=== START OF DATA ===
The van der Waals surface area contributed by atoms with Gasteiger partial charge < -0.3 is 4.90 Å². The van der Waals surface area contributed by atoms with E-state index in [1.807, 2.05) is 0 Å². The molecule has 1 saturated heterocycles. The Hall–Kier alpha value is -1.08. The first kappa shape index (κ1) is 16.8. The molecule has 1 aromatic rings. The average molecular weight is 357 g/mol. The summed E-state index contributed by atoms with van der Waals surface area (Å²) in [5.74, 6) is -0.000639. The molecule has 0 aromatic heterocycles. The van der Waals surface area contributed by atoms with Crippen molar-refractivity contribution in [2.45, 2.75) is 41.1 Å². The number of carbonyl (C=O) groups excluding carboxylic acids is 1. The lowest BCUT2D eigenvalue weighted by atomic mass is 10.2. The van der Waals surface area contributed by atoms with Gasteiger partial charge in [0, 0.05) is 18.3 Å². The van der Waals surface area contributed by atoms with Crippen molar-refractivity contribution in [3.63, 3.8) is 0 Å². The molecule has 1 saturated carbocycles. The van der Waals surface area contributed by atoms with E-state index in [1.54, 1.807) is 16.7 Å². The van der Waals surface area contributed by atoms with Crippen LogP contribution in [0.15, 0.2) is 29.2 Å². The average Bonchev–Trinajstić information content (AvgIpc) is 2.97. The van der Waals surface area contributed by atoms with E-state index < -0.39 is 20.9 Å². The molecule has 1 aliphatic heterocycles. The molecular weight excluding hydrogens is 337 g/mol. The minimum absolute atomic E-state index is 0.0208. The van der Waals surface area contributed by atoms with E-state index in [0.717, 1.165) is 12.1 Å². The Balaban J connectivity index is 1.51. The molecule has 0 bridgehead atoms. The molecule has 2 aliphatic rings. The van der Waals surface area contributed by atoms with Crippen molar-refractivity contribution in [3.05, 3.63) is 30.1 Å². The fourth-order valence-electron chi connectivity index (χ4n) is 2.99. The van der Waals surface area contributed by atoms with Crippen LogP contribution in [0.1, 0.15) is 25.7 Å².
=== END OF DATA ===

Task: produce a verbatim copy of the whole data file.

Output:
The van der Waals surface area contributed by atoms with Gasteiger partial charge < -0.3 is 4.90 Å². The van der Waals surface area contributed by atoms with E-state index in [1.807, 2.05) is 0 Å². The molecule has 1 saturated heterocycles. The Hall–Kier alpha value is -1.08. The first kappa shape index (κ1) is 16.8. The molecule has 1 aromatic rings. The average molecular weight is 357 g/mol. The summed E-state index contributed by atoms with van der Waals surface area (Å²) in [5.74, 6) is -0.000639. The molecule has 0 aromatic heterocycles. The van der Waals surface area contributed by atoms with Crippen molar-refractivity contribution in [2.45, 2.75) is 41.1 Å². The number of carbonyl (C=O) groups excluding carboxylic acids is 1. The lowest BCUT2D eigenvalue weighted by atomic mass is 10.2. The van der Waals surface area contributed by atoms with Gasteiger partial charge in [0, 0.05) is 18.3 Å². The van der Waals surface area contributed by atoms with Crippen molar-refractivity contribution in [3.63, 3.8) is 0 Å². The molecule has 1 saturated carbocycles. The van der Waals surface area contributed by atoms with E-state index in [1.54, 1.807) is 16.7 Å². The van der Waals surface area contributed by atoms with Crippen LogP contribution in [0.15, 0.2) is 29.2 Å². The average Bonchev–Trinajstić information content (AvgIpc) is 2.97. The van der Waals surface area contributed by atoms with E-state index < -0.39 is 20.9 Å². The molecule has 1 aliphatic heterocycles. The molecular weight excluding hydrogens is 337 g/mol. The minimum absolute atomic E-state index is 0.0208. The van der Waals surface area contributed by atoms with E-state index in [0.717, 1.165) is 12.1 Å². The Balaban J connectivity index is 1.51. The molecule has 0 bridgehead atoms. The molecule has 2 aliphatic rings. The van der Waals surface area contributed by atoms with Crippen molar-refractivity contribution in [3.05, 3.63) is 30.1 Å². The fourth-order valence-electron chi connectivity index (χ4n) is 2.99. The van der Waals surface area contributed by atoms with Crippen LogP contribution in [0.1, 0.15) is 25.7 Å².